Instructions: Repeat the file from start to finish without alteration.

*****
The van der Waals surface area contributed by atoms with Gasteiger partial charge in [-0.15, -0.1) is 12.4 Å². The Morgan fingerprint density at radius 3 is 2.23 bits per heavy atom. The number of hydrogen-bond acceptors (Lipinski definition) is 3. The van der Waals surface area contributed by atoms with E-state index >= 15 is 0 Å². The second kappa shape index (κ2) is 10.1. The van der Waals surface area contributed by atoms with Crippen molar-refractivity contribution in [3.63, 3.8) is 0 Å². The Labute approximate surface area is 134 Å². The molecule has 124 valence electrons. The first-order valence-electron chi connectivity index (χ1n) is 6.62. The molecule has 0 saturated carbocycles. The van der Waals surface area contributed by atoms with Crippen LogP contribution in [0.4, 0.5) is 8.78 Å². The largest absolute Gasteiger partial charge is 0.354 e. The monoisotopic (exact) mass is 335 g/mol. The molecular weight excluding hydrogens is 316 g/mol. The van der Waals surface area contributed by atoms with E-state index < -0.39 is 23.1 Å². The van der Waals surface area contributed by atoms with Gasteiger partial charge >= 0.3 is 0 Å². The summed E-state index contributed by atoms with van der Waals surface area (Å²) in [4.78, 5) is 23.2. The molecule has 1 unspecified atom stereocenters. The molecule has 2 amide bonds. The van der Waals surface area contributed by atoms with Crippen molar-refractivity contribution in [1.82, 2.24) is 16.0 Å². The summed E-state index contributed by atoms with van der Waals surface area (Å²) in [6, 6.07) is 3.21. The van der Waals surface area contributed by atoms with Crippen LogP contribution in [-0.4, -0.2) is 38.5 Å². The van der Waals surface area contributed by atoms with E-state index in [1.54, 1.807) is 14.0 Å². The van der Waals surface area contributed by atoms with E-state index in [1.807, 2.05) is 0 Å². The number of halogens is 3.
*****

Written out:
The van der Waals surface area contributed by atoms with Gasteiger partial charge in [-0.15, -0.1) is 12.4 Å². The Morgan fingerprint density at radius 3 is 2.23 bits per heavy atom. The number of hydrogen-bond acceptors (Lipinski definition) is 3. The van der Waals surface area contributed by atoms with E-state index >= 15 is 0 Å². The second kappa shape index (κ2) is 10.1. The van der Waals surface area contributed by atoms with Crippen molar-refractivity contribution in [3.63, 3.8) is 0 Å². The Labute approximate surface area is 134 Å². The molecule has 124 valence electrons. The first-order valence-electron chi connectivity index (χ1n) is 6.62. The molecule has 0 saturated carbocycles. The van der Waals surface area contributed by atoms with Crippen LogP contribution in [0.4, 0.5) is 8.78 Å². The largest absolute Gasteiger partial charge is 0.354 e. The monoisotopic (exact) mass is 335 g/mol. The molecular weight excluding hydrogens is 316 g/mol. The van der Waals surface area contributed by atoms with E-state index < -0.39 is 23.1 Å². The van der Waals surface area contributed by atoms with Gasteiger partial charge >= 0.3 is 0 Å². The summed E-state index contributed by atoms with van der Waals surface area (Å²) in [4.78, 5) is 23.2. The molecule has 1 unspecified atom stereocenters. The molecule has 2 amide bonds. The van der Waals surface area contributed by atoms with Crippen molar-refractivity contribution in [1.82, 2.24) is 16.0 Å². The summed E-state index contributed by atoms with van der Waals surface area (Å²) in [6, 6.07) is 3.21. The van der Waals surface area contributed by atoms with Crippen LogP contribution in [-0.4, -0.2) is 38.5 Å². The van der Waals surface area contributed by atoms with E-state index in [1.54, 1.807) is 14.0 Å². The van der Waals surface area contributed by atoms with E-state index in [1.807, 2.05) is 0 Å². The number of halogens is 3.